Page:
Caregiver’s Compensation Guide


Caregiving can be costly. As the United States population ages and lifespans extend, more aging adults require care. As of 2013, there were 66 million adult caregivers in the United States. However, many people do not identify as or do not realize they are caregivers. In such instances, people think they are simply being a good daughter, son, neighbor, friend, or family member. They may be taking care of mom, but they do not call themselves a caregiver.

Caring for a senior is prevalent at the local level. Approximately 8,200 (or nine percent) of those 60 or older in Washoe County serve as unpaid family caregivers to a senior by assisting with bathing, dressing, toileting, medication administration, and other personal needs.

Since 2016, the Community Foundation has led the Caregiver Support Initiative to address the needs of unpaid family caregivers to seniors. When the Caregiver Support Initiative started, local caregivers shared that finding resources and information was their most important need. One area of caregiving that is downplayed is the impact of caregiving in the workforce. One local caregiver’s vision was to have a “flexible and supportive workplace” to balance their caregiving responsibilities.

When we look carefully at working caregivers, their schedule does not fit neatly into clean blocks of time, working during the day, and taking care of mom at night. They are using their lunch breaks to check in at home, deliver prescriptions and meals, or research relaxing vacations, it is used for doctors’ visits. And what happens when an employee gets a call at work and learns their dad is in the emergency room? Often an employee becomes a caregiver suddenly, without warning or time to map out a plan with their employer.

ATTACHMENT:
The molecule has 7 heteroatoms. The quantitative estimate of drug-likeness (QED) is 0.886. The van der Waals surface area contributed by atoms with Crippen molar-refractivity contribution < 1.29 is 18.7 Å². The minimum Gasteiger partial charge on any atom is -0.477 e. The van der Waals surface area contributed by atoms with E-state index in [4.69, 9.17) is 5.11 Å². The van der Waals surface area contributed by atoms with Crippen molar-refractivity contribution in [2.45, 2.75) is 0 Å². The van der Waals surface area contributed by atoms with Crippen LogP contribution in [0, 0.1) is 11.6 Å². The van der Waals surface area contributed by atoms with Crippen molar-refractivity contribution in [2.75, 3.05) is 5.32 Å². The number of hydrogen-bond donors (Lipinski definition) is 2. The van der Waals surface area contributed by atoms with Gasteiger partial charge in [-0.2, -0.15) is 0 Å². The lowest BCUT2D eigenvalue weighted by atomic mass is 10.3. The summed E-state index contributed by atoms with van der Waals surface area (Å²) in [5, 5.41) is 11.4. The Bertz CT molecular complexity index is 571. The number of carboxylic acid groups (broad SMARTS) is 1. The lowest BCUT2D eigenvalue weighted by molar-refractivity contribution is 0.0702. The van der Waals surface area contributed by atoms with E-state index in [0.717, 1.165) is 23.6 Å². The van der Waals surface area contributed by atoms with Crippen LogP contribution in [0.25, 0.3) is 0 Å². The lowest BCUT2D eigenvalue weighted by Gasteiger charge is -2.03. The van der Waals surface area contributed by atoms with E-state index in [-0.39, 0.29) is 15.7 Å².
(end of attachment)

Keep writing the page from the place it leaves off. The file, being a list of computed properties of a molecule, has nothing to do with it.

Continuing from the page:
Seventeen percent of the United States workforce provides care to older adults and that number is on the rise. The average length of time for caregiving responsibilities is 3.7 years. Sixty percent of caregivers work full-time. Locally, 71 percent of Washoe County employees who identified as caregivers stated their responsibilities. People frequently become caregivers during their prime income-earning years. Due to caregiving, employees often must work fewer hours, change jobs, or even retire. In fact, 19 percent of family caregivers in Washoe County have major debt due to caregiving.

Due to the financial strain that caregiving can bring, many family caregivers have called the Community Foundation asking how they can get paid as a caregiver. The Community Foundation’s Caregiver Support Initiative then worked together to create the Caregiver’s Compensation Guide. The Caregiver’s Compensation Guide shows how you can get paid while taking care of an aging family member in the state of Nevada.

Get a copy now by calling the Community Foundation at 775-333-5499. You can also download a copy on

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